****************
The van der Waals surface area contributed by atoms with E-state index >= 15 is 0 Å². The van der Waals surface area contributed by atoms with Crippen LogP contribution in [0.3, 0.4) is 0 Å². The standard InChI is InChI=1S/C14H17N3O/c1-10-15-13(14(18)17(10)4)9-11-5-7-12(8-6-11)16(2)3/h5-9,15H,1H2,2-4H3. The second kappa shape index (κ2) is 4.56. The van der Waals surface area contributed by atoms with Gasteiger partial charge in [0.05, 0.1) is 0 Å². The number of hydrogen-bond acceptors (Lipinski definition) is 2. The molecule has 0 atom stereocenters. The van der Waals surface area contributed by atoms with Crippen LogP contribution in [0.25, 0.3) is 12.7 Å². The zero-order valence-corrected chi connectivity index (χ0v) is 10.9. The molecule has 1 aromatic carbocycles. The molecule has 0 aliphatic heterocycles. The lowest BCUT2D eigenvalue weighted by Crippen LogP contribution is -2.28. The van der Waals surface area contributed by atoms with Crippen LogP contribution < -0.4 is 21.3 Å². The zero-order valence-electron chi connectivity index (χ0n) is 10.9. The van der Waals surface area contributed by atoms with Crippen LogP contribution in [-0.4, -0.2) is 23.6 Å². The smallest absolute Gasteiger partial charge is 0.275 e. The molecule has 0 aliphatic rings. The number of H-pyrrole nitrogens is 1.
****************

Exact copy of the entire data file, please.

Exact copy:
The van der Waals surface area contributed by atoms with E-state index >= 15 is 0 Å². The van der Waals surface area contributed by atoms with Crippen LogP contribution in [0.3, 0.4) is 0 Å². The standard InChI is InChI=1S/C14H17N3O/c1-10-15-13(14(18)17(10)4)9-11-5-7-12(8-6-11)16(2)3/h5-9,15H,1H2,2-4H3. The second kappa shape index (κ2) is 4.56. The van der Waals surface area contributed by atoms with Gasteiger partial charge in [0.05, 0.1) is 0 Å². The number of hydrogen-bond acceptors (Lipinski definition) is 2. The molecule has 0 atom stereocenters. The van der Waals surface area contributed by atoms with Crippen LogP contribution in [0.25, 0.3) is 12.7 Å². The zero-order valence-corrected chi connectivity index (χ0v) is 10.9. The molecule has 1 aromatic carbocycles. The molecule has 0 aliphatic heterocycles. The lowest BCUT2D eigenvalue weighted by Crippen LogP contribution is -2.28. The van der Waals surface area contributed by atoms with Crippen LogP contribution < -0.4 is 21.3 Å². The zero-order valence-electron chi connectivity index (χ0n) is 10.9. The van der Waals surface area contributed by atoms with Crippen LogP contribution in [-0.4, -0.2) is 23.6 Å². The smallest absolute Gasteiger partial charge is 0.275 e. The molecule has 0 aliphatic rings. The number of H-pyrrole nitrogens is 1.